The Key Idea for this week is movement. Movement is the dramatic element we looked into during the previous two lessons. Movement can refer to a type of dance or mime. Movement covers how we move around stage, downstage, upstage, avoiding masking another actor. Movement helps characterization. For example a confident person would walk smoothly in big steps. Movement also explains how the characters move in relation to each other on stage. Characters can move in a friendly manner, or threateningly depending on their personality and the situation happening on stage.Movement helps create a balance and contrast between movement scenes and having scenes with dialogue only. There are many types of movement humans can do, such as standing, walking, reaching, leaping, crawling, kneeling, etc. When looking at movement, we have to concentrate on the symmetry, whether the scene is symmetrical or A symmetrical, the proximity, if the actors are close or far apart. We have to concentrate on levels, as well as the tempo, if the character is moving slowly or quickly, smoothly or jerkily.
For the Approach, we chose a word to represent as a movement freeze frame. When doing this we had to consider the level, proximity, symmetry and tempo of movement. Movement is all about how we use our bodies to represent ideas, so we mainly focused on that. We also had to represent more complicated ideas such as conformity, isolation, independence and freedom.Next, we created 4 freeze frames on the growth of a human: birth, child, adult and old age. We used movement to represent these four stages symbolically, instead of using speech. For example, instead of physically bending our backs to show we are old, we have to find a more surreal way to communicate ‘old age’ to the audience. We also had to use movement to make transitions and connect the freeze frames together.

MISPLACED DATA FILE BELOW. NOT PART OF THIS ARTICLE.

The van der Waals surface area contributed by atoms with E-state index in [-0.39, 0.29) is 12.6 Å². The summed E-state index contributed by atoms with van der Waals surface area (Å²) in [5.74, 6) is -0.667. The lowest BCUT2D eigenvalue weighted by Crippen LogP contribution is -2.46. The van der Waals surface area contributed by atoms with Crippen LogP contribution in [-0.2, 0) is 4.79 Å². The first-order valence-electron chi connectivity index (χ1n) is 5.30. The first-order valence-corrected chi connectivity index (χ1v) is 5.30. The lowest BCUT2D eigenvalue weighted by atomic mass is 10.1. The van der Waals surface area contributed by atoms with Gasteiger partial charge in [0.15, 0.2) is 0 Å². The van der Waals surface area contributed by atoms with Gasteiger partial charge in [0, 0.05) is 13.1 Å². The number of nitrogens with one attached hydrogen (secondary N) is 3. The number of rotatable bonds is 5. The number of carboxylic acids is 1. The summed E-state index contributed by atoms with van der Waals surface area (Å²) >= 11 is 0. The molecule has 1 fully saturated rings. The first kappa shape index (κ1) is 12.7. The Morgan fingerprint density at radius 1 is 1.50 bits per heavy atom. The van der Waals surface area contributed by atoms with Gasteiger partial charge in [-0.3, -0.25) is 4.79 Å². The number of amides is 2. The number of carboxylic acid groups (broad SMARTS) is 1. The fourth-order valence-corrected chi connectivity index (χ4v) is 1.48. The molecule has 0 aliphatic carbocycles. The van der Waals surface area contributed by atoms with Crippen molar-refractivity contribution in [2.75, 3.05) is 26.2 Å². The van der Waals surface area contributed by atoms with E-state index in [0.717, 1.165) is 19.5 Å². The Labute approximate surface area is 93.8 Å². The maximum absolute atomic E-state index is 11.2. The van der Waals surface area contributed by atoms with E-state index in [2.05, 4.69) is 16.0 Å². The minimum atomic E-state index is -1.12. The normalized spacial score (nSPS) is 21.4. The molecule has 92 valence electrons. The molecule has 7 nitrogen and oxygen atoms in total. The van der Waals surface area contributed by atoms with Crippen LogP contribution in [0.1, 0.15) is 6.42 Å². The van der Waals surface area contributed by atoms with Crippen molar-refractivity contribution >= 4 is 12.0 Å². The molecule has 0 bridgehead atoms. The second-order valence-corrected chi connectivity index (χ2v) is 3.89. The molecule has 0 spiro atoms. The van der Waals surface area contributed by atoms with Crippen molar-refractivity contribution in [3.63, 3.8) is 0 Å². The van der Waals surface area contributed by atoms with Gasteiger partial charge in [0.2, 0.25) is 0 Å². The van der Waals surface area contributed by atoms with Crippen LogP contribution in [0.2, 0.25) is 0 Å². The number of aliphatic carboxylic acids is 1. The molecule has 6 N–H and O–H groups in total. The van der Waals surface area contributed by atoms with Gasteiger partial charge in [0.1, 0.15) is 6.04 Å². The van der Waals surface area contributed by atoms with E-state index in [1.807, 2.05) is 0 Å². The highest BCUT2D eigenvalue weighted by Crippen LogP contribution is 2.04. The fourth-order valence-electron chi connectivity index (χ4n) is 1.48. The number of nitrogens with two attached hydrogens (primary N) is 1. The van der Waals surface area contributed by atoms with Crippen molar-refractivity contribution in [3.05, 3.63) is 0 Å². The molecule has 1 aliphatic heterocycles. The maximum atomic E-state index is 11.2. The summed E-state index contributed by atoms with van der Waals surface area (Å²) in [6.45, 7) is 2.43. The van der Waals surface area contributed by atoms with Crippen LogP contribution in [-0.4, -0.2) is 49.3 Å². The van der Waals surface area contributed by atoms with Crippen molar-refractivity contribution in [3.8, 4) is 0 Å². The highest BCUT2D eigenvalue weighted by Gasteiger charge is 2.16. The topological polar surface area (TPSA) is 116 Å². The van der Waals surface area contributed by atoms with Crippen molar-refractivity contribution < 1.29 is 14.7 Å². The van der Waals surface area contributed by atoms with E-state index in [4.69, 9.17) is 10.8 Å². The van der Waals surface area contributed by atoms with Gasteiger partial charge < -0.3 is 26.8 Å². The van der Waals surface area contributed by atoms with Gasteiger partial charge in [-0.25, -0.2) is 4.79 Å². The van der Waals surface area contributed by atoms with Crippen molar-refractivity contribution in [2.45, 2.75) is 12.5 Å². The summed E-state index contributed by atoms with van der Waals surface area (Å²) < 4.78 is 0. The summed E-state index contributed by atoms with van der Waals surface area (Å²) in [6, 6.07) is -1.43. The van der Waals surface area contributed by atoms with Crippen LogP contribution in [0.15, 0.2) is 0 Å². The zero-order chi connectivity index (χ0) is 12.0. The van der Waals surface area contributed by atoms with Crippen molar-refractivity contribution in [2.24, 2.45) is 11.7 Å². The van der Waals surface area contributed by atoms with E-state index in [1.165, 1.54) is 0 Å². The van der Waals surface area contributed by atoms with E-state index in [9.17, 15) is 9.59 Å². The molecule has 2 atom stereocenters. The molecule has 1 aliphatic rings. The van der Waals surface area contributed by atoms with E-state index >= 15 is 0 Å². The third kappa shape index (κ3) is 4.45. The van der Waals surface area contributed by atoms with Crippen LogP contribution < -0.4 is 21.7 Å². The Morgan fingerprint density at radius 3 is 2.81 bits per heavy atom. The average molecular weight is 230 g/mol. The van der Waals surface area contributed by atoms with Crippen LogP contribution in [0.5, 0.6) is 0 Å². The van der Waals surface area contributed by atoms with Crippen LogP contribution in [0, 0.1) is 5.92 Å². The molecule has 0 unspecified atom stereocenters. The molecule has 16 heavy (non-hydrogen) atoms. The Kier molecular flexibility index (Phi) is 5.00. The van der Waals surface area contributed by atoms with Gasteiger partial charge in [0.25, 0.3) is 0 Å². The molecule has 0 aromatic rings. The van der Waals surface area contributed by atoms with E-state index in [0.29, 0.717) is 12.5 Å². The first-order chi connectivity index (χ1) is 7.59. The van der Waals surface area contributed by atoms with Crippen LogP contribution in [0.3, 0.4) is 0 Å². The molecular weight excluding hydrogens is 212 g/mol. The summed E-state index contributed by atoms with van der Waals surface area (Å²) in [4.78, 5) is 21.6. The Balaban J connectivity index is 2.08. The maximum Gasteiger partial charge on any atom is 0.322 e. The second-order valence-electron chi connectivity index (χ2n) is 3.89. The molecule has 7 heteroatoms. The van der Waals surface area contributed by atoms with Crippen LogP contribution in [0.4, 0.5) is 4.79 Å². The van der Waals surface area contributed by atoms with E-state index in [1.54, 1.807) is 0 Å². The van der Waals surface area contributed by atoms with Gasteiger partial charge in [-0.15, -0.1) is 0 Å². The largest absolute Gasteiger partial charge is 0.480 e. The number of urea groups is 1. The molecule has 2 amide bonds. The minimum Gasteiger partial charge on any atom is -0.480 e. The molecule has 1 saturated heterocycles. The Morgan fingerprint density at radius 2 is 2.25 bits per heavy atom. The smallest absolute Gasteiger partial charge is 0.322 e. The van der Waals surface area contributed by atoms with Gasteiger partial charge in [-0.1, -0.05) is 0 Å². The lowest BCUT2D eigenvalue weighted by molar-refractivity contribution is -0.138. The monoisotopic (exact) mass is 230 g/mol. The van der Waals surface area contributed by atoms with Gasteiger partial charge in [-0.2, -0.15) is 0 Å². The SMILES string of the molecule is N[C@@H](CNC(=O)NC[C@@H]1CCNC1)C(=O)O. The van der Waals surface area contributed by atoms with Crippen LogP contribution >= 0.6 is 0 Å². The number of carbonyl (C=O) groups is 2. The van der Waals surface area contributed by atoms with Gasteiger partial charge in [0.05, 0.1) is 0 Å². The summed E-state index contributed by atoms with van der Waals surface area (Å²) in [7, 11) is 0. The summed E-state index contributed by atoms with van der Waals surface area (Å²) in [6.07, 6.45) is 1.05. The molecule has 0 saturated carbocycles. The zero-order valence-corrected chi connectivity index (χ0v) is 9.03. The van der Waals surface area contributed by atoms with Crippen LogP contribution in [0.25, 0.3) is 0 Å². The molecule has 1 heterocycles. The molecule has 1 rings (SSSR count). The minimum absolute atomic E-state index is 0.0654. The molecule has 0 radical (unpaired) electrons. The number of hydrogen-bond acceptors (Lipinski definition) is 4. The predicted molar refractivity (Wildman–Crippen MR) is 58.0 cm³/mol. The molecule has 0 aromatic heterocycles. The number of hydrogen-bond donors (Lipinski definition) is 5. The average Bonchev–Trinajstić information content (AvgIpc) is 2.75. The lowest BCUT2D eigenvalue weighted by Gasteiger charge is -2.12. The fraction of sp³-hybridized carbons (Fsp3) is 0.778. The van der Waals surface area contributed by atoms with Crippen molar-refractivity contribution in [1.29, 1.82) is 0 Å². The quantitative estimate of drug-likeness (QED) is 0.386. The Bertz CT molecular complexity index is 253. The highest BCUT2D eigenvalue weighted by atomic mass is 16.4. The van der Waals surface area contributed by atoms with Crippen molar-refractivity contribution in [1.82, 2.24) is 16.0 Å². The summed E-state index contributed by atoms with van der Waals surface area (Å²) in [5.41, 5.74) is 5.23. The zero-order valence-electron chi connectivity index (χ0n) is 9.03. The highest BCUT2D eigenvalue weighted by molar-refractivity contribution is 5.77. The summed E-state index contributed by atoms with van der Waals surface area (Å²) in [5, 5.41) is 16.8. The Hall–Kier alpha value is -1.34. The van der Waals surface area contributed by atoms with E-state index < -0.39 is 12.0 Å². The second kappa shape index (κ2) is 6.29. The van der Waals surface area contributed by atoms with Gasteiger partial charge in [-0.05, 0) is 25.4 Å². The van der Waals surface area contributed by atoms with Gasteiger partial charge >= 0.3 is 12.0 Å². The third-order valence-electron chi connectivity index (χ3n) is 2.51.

This weeks Outcome came from when we worked on the ‘birth, child, adult, old age’ scene, it was fairly simple and straightforward to make freeze frames for birth child and old age. We struggled a bit when we created the ‘adult’ scene. We ran out of ideas. We solved this by giving the freeze frame a ‘leaving’ kind of image, where Claire is the adult, walking away from family, and friends as if there is a new start to a new life, and the others would pull and hold on to her, as if we didn’t want to let go. This worked out pretty well because we were able to effectively use space and different levels.
The Connection is that it is important to know how to incorporate movement into theatre. In theatre it is good if there is a contrast between speech and movement. Also, sometimes movement can explain a meaning or symbol better than words. The audience also decides and judges what is happening on stage based on the movement the characters are doing. Movement is significant for characterization because the way characters walk or move would have an effect on their personality and relationships between other characters. For example, if a character is being controlled, the character would be kneeling on the floor and slouching to show that they have a low authority.